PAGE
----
Wretched Kush

Wretched Kush : Ethnic Identities and Boundries in Egypt's Nubian Empire

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Professor Smith uses Nubia as a case study to explore the nature of ethnic identity. Recent research suggests that ethnic boundaries are permeable, and that ethnic identities are overlapping. This is particularly true when cultures come into direct contact, as with the Egyptian conquest of Nubia in the second millennium BC. By using the tools of anthropology, Smith examines the Ancient Egyptian construction of ethnic identities with its stark contrast between civilized Egyptians and barbaric foreigners - those who made up the 'Wretched Kush' of the title.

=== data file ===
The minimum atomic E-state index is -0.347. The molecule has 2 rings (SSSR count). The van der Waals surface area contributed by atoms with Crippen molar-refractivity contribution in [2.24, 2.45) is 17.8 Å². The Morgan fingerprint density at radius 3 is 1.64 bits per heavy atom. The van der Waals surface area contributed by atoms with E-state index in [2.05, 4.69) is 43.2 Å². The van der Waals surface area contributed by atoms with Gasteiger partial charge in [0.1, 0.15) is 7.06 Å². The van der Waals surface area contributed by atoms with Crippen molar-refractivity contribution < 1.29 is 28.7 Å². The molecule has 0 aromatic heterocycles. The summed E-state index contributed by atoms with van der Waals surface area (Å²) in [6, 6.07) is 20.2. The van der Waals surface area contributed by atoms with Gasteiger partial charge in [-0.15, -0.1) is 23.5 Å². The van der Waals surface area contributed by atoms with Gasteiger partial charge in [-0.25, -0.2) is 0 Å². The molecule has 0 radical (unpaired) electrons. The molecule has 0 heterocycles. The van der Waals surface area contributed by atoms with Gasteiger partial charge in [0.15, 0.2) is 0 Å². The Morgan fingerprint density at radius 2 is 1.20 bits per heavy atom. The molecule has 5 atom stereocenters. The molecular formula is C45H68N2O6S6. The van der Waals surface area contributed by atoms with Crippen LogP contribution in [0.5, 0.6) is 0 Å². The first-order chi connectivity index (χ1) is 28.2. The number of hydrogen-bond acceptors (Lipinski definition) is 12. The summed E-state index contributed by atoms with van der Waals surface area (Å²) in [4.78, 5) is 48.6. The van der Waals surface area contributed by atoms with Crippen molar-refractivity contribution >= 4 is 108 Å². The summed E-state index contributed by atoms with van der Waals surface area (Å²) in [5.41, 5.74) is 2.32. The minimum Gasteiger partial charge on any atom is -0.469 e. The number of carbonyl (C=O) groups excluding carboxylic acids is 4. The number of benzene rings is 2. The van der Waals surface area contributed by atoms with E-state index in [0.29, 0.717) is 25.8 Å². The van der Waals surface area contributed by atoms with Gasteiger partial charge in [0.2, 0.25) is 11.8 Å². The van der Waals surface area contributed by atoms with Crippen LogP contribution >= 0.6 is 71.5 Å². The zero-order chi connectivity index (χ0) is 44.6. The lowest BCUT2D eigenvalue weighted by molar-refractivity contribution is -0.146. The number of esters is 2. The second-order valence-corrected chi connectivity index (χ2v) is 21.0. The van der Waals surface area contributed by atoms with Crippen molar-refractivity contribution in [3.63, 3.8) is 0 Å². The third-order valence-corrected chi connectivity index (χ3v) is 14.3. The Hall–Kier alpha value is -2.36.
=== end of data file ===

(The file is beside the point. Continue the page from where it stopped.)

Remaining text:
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Product details

  • Paperback | 256 pages
  • 154.9 x 231.1 x 12.7mm | 430.92g
  • Taylor & Francis Ltd
  • London, United Kingdom
  • English
  • 57 line figures, 33 b&w photographs
  • 041536986X
  • 9780415369862
  • 1,399,869

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About Stuart Tyson Smith

Stuart Tyson Smith is Associate Professor of Anthropology at the University of California, Santa Barbara. He excavates in the Egyptian colonial cemetery in Tombos, Sudanese Nubia, and has acted as a consultant on several Hollywood movies featuring ancient Egypt.

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